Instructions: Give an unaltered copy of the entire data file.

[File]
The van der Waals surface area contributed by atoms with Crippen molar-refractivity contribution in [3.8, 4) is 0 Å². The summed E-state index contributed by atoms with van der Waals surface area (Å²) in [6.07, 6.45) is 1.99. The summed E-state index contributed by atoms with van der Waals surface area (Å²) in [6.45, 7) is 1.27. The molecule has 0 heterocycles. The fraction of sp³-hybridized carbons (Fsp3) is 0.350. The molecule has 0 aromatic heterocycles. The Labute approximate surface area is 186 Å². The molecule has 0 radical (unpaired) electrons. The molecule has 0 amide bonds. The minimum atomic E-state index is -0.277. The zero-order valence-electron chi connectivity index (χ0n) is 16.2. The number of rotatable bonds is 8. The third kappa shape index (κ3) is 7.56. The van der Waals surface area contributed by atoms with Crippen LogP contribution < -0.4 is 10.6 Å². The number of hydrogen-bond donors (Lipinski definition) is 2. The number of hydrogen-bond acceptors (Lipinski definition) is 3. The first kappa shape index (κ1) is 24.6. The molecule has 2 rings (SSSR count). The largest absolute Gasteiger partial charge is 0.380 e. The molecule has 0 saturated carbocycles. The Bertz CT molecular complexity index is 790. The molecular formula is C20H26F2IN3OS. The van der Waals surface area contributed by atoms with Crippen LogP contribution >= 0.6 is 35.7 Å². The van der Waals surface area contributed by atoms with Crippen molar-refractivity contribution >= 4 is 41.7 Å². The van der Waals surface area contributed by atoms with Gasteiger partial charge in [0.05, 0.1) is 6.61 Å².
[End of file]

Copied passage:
The van der Waals surface area contributed by atoms with Crippen molar-refractivity contribution in [3.8, 4) is 0 Å². The summed E-state index contributed by atoms with van der Waals surface area (Å²) in [6.07, 6.45) is 1.99. The summed E-state index contributed by atoms with van der Waals surface area (Å²) in [6.45, 7) is 1.27. The molecule has 0 heterocycles. The fraction of sp³-hybridized carbons (Fsp3) is 0.350. The molecule has 0 aromatic heterocycles. The Labute approximate surface area is 186 Å². The molecule has 0 radical (unpaired) electrons. The molecule has 0 amide bonds. The minimum atomic E-state index is -0.277. The zero-order valence-electron chi connectivity index (χ0n) is 16.2. The number of rotatable bonds is 8. The third kappa shape index (κ3) is 7.56. The van der Waals surface area contributed by atoms with Crippen LogP contribution < -0.4 is 10.6 Å². The number of hydrogen-bond donors (Lipinski definition) is 2. The number of hydrogen-bond acceptors (Lipinski definition) is 3. The first kappa shape index (κ1) is 24.6. The molecule has 2 rings (SSSR count). The largest absolute Gasteiger partial charge is 0.380 e. The molecule has 0 saturated carbocycles. The Bertz CT molecular complexity index is 790. The molecular formula is C20H26F2IN3OS. The van der Waals surface area contributed by atoms with Crippen LogP contribution >= 0.6 is 35.7 Å². The van der Waals surface area contributed by atoms with Crippen molar-refractivity contribution >= 4 is 41.7 Å². The van der Waals surface area contributed by atoms with Gasteiger partial charge in [0.05, 0.1) is 6.61 Å².